What do four out of five Facebook accounts have in common? According to a new report by globalwebindex, 82% of Facebook accounts are active users (compared to 62% for Twitter and 60% for Google Plus). Despite their differences, things are looking good for all concerned (though there is one conspicuous red flag).
Facebook has the highest percentage of active users.
It’s one thing to have the largest social network in the world, but for it to have 30% more active participation than it’s competitors is awfully impressive. This is the social network that may or may not be losing millions of customers each month, so it will be interesting to see what Facebook self-reports to the SEC and what other third-party apps report. If Facebook was able to maintain its user base affinity despite its EdgeRank filter and myriad advertising tactics, this would be a huge victory for them.
The study also revealed that year-over, Twitter saw 44% active user growth compared to 35% for Facebook and 33% for Google Plus. So it may be that Google Plus isn’t necessarily seen as a replacement for Twitter or Facebook but as a “third way.” In any event, it appears that Twitter was gaining momentum even before Vine and #music were introduced onto the platform. It will be interesting to see if the platform can continue this rate of growth.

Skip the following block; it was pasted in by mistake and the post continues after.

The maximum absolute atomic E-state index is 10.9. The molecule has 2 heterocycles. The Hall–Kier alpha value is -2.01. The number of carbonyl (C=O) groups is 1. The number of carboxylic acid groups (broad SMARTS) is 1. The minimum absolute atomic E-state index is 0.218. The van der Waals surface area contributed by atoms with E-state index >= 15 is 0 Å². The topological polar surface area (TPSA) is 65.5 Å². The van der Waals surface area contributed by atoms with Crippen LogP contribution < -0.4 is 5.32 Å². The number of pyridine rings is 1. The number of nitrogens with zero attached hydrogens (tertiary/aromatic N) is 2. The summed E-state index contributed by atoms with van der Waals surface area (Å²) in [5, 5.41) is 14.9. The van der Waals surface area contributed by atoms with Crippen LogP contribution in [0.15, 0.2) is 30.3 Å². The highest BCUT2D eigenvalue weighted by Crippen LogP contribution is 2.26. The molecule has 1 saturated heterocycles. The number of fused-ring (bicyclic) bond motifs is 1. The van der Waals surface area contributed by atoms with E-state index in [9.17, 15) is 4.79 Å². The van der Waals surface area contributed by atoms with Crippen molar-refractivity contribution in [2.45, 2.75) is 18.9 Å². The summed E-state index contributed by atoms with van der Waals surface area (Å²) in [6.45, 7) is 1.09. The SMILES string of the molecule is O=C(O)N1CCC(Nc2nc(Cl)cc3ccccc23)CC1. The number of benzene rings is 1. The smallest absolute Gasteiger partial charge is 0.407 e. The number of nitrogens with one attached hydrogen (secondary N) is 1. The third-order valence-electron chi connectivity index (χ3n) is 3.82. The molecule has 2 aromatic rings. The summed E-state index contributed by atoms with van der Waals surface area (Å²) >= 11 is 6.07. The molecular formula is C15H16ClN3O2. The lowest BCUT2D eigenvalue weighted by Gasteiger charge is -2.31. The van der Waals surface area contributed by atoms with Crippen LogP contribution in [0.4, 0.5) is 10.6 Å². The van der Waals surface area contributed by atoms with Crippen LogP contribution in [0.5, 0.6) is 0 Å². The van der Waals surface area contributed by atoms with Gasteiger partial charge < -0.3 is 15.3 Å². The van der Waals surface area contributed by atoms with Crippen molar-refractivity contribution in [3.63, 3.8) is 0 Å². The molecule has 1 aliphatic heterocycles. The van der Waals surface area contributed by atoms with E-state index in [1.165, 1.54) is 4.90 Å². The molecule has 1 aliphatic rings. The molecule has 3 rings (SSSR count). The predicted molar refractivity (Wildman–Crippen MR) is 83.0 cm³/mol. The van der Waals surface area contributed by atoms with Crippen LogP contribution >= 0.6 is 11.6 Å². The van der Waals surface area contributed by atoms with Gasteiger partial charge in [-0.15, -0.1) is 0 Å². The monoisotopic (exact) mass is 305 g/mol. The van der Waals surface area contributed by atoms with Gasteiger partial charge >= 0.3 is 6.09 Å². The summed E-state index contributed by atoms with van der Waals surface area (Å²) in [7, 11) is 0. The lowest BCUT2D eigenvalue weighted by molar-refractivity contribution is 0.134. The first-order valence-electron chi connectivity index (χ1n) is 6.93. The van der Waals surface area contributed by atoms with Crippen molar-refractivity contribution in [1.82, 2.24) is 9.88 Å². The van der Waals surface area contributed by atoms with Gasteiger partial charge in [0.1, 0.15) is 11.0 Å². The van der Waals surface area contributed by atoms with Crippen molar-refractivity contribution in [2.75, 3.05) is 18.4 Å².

The study also anoints Google Plus as the number two social network by size (discounting YouTube)., although in the comments of the study synopsis the analyst puts some doubt into that assertion by intimating that the number reflects the entire Google site and not just plus.google.com. So that happened.
Here’s the red flag.
By all accounts this looks like a pretty comprehensive look at social media globally. However, in this study globalwebindex asserts that men are the dominant gender on all of the aforementioned social networks. This is consistent with conventional wisdom about Google Plus and LinkedIn, but for Facebook and Twitter, this is a radical departure from conventional wisdom and many other third-party reports. Because this is a global study there may be higher male usership outside of the U.S., Canada and U.K.. But particularly for Twitter which has 70% of it’s user base in the U.S, Canada, and U.K., it would take a supermajority of male users in the other countries to get active male usership to the 61% that they claim. I’m not saying it’s untrue, I’m just saying I’ve never seen a gender demographic for Twitter or Facebook that skewed male, so this point may require further substantiation.
This study was a self-reported study of social media behavior, so it’s very possible that the sample wasn’t representative of internet user demographics. That said, the patterns of growth that the study describes are compared to a similar sample of users so they may be valid insights with skewed percentages. In any event, this data is compelling. It will interesting to see if subsequent studies substantiate these findings.
What do you think? Have you noticed growth on Twitter? Increased activity on Facebook? What do you make of Google Plus (possibly) being the #2 social network?